CULTURE

Contemporary Spanish theater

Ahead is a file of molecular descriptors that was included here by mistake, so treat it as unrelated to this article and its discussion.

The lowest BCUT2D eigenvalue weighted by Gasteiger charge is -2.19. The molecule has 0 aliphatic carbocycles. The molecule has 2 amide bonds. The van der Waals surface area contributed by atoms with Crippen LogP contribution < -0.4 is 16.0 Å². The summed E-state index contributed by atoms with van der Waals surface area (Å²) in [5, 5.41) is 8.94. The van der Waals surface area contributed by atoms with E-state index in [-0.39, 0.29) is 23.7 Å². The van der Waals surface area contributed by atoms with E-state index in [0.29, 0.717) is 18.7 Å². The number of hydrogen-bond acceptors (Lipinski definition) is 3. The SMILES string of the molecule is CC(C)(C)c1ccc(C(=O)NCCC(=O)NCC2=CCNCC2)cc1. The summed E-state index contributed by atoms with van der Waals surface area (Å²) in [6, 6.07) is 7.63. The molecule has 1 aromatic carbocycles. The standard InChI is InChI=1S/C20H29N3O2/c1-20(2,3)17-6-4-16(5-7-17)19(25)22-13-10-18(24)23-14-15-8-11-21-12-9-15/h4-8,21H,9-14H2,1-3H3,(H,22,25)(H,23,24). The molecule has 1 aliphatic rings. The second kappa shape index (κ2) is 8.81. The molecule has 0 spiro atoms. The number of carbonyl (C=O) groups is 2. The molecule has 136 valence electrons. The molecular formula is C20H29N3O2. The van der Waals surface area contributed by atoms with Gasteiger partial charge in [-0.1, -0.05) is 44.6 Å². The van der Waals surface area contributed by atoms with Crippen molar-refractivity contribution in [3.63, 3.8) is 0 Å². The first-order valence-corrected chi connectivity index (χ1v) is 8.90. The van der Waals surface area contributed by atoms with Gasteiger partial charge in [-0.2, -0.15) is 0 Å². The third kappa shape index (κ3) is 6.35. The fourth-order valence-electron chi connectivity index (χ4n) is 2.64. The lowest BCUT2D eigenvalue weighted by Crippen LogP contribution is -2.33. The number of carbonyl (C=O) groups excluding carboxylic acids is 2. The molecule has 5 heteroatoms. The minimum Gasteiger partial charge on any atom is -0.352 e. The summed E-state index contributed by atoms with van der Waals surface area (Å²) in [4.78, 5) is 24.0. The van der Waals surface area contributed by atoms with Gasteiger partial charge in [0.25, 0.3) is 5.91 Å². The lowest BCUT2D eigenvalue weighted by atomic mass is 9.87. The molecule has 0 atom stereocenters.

Spanish playwright Sergi Belbel’s heroes live a daily routine not suitable for them. Each of the seven leading characters in his play «Morir» has a different story, staged on the minimalist set of two chairs and two tables. They live in an odd world, made up of images and desires. Belbel, one of the most important living Spanish playwrights, was born in Barcelona in 1963. He first became acquainted with theater while a philology student, encouraged by professor and playwright Jose Sanchis Sinisterra. Apart from being a playwright, he is also a director and translator. His first play to be staged in Catalan was «Calidoscopios y faros de hoy,» in 1986; in 1992 he became widely known with his play «Caricies,» which was staged throughout Europe. A year later, he staged «Despres de la Pluja» in Barcelona, which also became an international hit. As a director, he has staged plays by Shakespeare, Moliere, Beckett, Mamet and others. Belbel was in Athens to watch the performance of «Morir» (written in 1994), which is being put on by the Stigmi theater group, in collaboration with the Cervantes Institute, every Monday and Tuesday at the Vassilakou Theater. The stage direction is by Yiannis Anastassakis. Tell me about the play. I wrote it between 1993 and 1995 and it deals with the feeling of inadequacy that sudden death causes people. We have all at some point said «goodbye, see you around» to someone and then never seen that person again. The play is not about death in general, it is only about sudden and unexpected death. For instance, you are in a bar drinking with a friend. Then he is killed in a road accident and you never see him again. You will always wonder: «What if he had left five minutes earlier?» Unplanned deaths always leave us wondering what would have happened had the timing been different. The play is complex. I spent more time on its structure than on its dialogues. I was inspired by an American documentary I watched on television about the story of a killer and the last moment of death of his victim. It shocked me so much I thought of writing this play. In general, I am inspired by things such as inter-family relations and what goes on around me, on the street, on the metro, everywhere. Are your plays set in contemporary times? Yes. «Morir» is set in modern times, but my latest play, which is now on at the Barcelona National Theater, is a game between present and past, although I usually don’t make any chronological references. Is there much response to your plays outside Spain? Yes, in fact, one of my plays, «After the Rain,» has been translated into more than 30 languages and was also performed here in Greece. Many of my works have been staged in Germany, as well as in France, Italy and Latin America. How is Spain’s contemporary theater scene? Is there a generation of 40-year-olds that is shaping it? The repertoire is complex in general. There is the generation of the so-called «bradomin,» named after a theater prize for new creators – I was the first one to receive it. Whoever received the prize joined that group, which determines Spain’s modern theater scene. There is a lot of theatrical activity in Catalonia, we are talking about a very good time for Catalan theater. Many works by Catalan playwrights have first opened abroad and then in Madrid, for instance «Morir» has never been performed in Madrid. What about the new generation of Spanish playwrights? There is a lot of movement. Between my generation and the previous one, there was a gap of 10, 15 years when nothing happened. Now, between my generation and the next, many new playwrights have emerged. There is something that we hope will change in the difference between Madrid and Barcelona: It is much easier for young playwrights in Barcelona to stage their works than it is in Madrid. Madrid theaters are larger and it is difficult for someone new to manage to present his work. In Madrid, one finds new playwrights’ work at small theaters, the so-called alternative theaters, but in Barcelona, it is easier for a new playwright to stage his work even in national theaters. Do you distinguish other playwrights of your generation in Europe? I know more about the actual writing, I’d say that German dramaturgy stands out. There are also some playwrights who may not be so young – some died recently – but have influenced contemporary theater – mostly British playwrights – and have, in essence, shaped Europe’s theatrical landscape. Talking with Yiannis Anastassakis, director of the show, I noticed that we have a lot in common. We talked about the same playwrights, there were many common references. Can a social play have political dimensions? Definitely. People in Spain today are fed up with dogmatism, they want social plays, but not the kind that identifies them with certain political parties or has an educational character. In Spain, the Brecht theater era is gone. People respond much to social plays and playwrights themselves refuse to become teachers. They are humble and don’t think they can influence people who to vote for or who to support. Social issues are what I am interested in the most. Apart from writing, you also translate and direct. That is my life, the combination of writing plays and directing. I feel more like a writer who directs than a director who writes, although in reality I direct more than I write. Directing was a learning procedure for me. When I direct a play by David Mamet, I am very attentive to the writing, it’s like school. In general, when I act as director I feel I am receiving a course in writing. I respect the writer whose play I am directing. Where is the meeting point between Chekhov and Beckett, Mamet and Shakespeare? I don’t find any common points. I just like them and the choice depends on my mood. I am interested in all kinds of theater, without requiring a link between them. I also enjoy alternating between different fields: large theaters and large productions, smaller productions for alternative theaters. Working for an alternative theater is more tiring (financially), but you have an entirely free space to work in. Does the state support theater? State sponsorships increase every year, even for alternative theaters.